Nancy and Phil Blackwood with the car they’ve offered to the town. (Photo by John T. Ward. Click to enlarge.)


A fire-engine red Tesla sedan may become part of the Red Bank municipal fleet this week, pending the acceptance of a proposed donation by a borough couple.

Phil and Nancy Facey Blackwood of Chestnut Street have offered to give the town a 2013 Model S with an estimated value of $15,000. The donation is on the council agenda for its meeting Wednesday evening.

Phil Blackwood called it a “no-strings-attached offer for the purpose of helping Red Bank evaluate the feasibility of adopting electric vehicles in the future.”

His “underlying motivation,” he said, is to “help create momentum toward climate action.”

The model was selected as “Ultimate Car of the Year” out of 70 annual best-ofs by Motor Trend magazine. The Blackwoods have driven theirs 145,000 miles, and kept it current with system updates, including the installation of a new battery pack at 100,000 miles.

With an 85-kilowatt/hour battery pack, the car has an estimated range of 240 miles per charge. It also features a regenerative braking system that uses the vehicle’s momentum to add power to the battery when stopping.

Acting Business Administrator and police Chief Darren McConnell told the council at its December 1 workshop session that he had verified that the vehicle was “up to date and in very good condition.”

His intention, he said, “would be to circulate it through a couple of departments, including police and code enforcement.” He has worked out a schedule with the parking authority for re-juicing it at the public charging station on Monmouth Street outside borough hall, he said.

No council members commented on the offer at the session.

Teslas and other EVs are hardly a rarity these days, of course, and municipalities have begun incorporating them into their fleets, including for police use. Ford announced in September that it is “exploring all-electric, purpose-built law enforcement vehicles” as part of its overall $30 billion investment in electrification through 2025, according to Green Car Reports.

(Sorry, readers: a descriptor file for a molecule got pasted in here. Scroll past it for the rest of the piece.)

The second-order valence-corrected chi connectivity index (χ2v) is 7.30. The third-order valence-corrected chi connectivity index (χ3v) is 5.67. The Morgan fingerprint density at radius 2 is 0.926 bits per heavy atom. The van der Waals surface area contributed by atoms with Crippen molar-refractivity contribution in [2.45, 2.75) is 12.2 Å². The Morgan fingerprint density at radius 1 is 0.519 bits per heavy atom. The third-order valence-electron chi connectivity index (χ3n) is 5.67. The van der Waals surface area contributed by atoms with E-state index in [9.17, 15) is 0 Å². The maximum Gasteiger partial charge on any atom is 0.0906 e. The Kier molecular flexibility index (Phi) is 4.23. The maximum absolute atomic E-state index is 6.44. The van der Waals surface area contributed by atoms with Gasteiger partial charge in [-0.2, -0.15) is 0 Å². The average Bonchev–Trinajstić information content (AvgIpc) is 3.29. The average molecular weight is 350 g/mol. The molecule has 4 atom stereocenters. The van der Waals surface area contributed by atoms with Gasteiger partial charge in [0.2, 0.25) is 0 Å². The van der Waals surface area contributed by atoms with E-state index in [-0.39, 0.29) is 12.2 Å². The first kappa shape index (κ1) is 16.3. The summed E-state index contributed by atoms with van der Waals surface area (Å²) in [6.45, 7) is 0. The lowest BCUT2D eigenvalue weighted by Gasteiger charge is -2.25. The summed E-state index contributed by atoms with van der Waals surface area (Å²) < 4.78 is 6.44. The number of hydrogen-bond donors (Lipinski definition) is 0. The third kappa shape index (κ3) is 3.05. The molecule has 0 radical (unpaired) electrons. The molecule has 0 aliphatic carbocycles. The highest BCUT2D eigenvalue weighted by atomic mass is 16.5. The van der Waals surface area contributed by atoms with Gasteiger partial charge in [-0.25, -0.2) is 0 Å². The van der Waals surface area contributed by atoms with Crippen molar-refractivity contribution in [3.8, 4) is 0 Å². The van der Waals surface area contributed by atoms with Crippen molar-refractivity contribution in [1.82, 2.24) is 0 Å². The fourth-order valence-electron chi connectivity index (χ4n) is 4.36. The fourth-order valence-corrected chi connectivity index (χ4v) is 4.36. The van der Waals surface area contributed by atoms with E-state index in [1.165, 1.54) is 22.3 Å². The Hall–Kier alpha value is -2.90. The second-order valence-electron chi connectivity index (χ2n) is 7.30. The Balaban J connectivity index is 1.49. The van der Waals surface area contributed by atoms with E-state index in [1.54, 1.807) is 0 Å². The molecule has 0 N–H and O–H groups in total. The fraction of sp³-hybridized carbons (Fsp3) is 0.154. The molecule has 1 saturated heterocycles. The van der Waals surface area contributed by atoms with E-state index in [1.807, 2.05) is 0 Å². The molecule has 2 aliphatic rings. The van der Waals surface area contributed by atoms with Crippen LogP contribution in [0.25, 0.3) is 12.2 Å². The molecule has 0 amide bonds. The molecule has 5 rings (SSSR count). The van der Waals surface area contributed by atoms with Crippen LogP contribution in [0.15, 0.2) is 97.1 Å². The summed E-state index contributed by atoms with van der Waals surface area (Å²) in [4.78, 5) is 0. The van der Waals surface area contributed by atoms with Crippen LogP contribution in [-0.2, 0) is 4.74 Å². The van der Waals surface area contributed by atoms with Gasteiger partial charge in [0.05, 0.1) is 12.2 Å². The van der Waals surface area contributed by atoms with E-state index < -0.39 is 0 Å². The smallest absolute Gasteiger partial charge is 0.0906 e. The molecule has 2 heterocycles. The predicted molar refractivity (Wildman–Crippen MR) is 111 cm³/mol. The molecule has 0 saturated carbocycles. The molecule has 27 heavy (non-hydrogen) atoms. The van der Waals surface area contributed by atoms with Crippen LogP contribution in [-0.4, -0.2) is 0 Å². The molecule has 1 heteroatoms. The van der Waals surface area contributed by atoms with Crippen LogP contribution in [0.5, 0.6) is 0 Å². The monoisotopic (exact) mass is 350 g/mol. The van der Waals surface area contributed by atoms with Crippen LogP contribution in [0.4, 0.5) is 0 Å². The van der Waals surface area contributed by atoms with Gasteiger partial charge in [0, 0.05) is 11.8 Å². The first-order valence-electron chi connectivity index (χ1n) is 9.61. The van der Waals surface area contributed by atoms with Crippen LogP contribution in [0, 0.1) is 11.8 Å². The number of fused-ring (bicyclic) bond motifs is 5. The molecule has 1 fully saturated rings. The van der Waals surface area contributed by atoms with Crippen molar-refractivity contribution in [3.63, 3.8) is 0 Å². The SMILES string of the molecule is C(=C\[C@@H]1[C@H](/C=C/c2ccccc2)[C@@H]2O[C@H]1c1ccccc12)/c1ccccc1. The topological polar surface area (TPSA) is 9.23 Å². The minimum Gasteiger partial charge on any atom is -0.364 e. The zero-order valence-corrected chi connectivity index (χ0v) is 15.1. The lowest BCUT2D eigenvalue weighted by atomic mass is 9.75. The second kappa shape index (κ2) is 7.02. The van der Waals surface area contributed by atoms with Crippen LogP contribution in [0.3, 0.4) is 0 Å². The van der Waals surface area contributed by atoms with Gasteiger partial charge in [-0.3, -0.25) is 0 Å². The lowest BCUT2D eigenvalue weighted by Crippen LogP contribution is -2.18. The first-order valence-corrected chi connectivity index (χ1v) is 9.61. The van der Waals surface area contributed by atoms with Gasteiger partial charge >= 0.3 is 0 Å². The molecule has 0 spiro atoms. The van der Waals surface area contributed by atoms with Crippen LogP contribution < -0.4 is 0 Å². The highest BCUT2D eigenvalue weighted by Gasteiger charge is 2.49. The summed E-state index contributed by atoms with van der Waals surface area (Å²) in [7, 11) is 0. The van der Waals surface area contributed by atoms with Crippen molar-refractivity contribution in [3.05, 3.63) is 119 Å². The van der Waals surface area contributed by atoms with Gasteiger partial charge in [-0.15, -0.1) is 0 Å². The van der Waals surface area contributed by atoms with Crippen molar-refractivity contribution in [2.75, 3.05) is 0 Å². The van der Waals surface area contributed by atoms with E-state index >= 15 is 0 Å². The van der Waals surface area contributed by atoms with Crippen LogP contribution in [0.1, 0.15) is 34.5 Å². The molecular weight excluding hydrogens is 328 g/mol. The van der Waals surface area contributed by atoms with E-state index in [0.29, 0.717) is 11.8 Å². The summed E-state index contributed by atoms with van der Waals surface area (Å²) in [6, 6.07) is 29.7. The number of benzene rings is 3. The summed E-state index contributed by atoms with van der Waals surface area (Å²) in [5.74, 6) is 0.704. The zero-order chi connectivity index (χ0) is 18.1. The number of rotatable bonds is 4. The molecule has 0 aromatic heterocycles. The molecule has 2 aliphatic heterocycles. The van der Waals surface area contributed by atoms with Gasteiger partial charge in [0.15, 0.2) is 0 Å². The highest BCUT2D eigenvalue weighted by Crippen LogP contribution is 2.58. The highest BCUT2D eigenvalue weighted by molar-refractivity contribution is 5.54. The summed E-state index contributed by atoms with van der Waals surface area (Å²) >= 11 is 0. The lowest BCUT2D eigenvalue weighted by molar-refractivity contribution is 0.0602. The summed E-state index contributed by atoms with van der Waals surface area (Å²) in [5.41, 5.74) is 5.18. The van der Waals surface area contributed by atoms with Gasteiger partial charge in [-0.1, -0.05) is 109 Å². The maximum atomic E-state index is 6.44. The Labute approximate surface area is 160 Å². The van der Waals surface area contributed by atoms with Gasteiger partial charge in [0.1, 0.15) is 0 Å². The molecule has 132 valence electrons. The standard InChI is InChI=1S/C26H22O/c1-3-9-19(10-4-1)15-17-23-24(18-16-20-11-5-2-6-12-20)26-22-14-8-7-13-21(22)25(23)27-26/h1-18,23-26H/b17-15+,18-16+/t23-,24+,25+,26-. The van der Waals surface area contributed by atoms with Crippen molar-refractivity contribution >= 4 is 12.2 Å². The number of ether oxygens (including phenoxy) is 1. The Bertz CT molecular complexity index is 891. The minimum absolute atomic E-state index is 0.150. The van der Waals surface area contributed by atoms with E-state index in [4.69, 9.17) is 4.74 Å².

According a report out of England, the auxiliary systems installed on Teslas used for police work have had minimal impact on battery range.

“This is a way for the borough to get some real-life experience” owning an EV, Blackwood said, and the benefits, he said, are more than environmental.

“Electric vehicles tend to last a long time,” he said, and typically cost $2,000 per year less than a gasoline-powered car over the life of the vehicle, not counting subsidies and discounts.

The savings, he said in a recent letter to the mayor and council, could be “plowed back into paying the higher initial cost of heat pump systems” at borough facilities.

Blackwood recently advocated, unsuccessfully, that an electric heat-pump system be installed to replace the gas-fueled heating system at the Senior Center on Shrewsbury Avenue.

If the borough were to add more EVs to its fleet, it would have to ensure charging power is available during an extended disruption like that seen with Hurricane Sandy in 2012, which caused an extended disruption of utility-supplied power, Blackwood said.

Nancy Facey Blackwood serves as chairperson for both the Environmental Commission and the newly empaneled Charter Study Commission, which will review the borough’s form of government. The couple’s home is outfitted with solar panels and a heat pump system for heating and cooling.

Here’s the resolution accepting the donation, and here’s the full agenda for the meeting, which is scheduled to be conducted via Zoom beginning at 6:30 p.m. Access and participation details can be found here.

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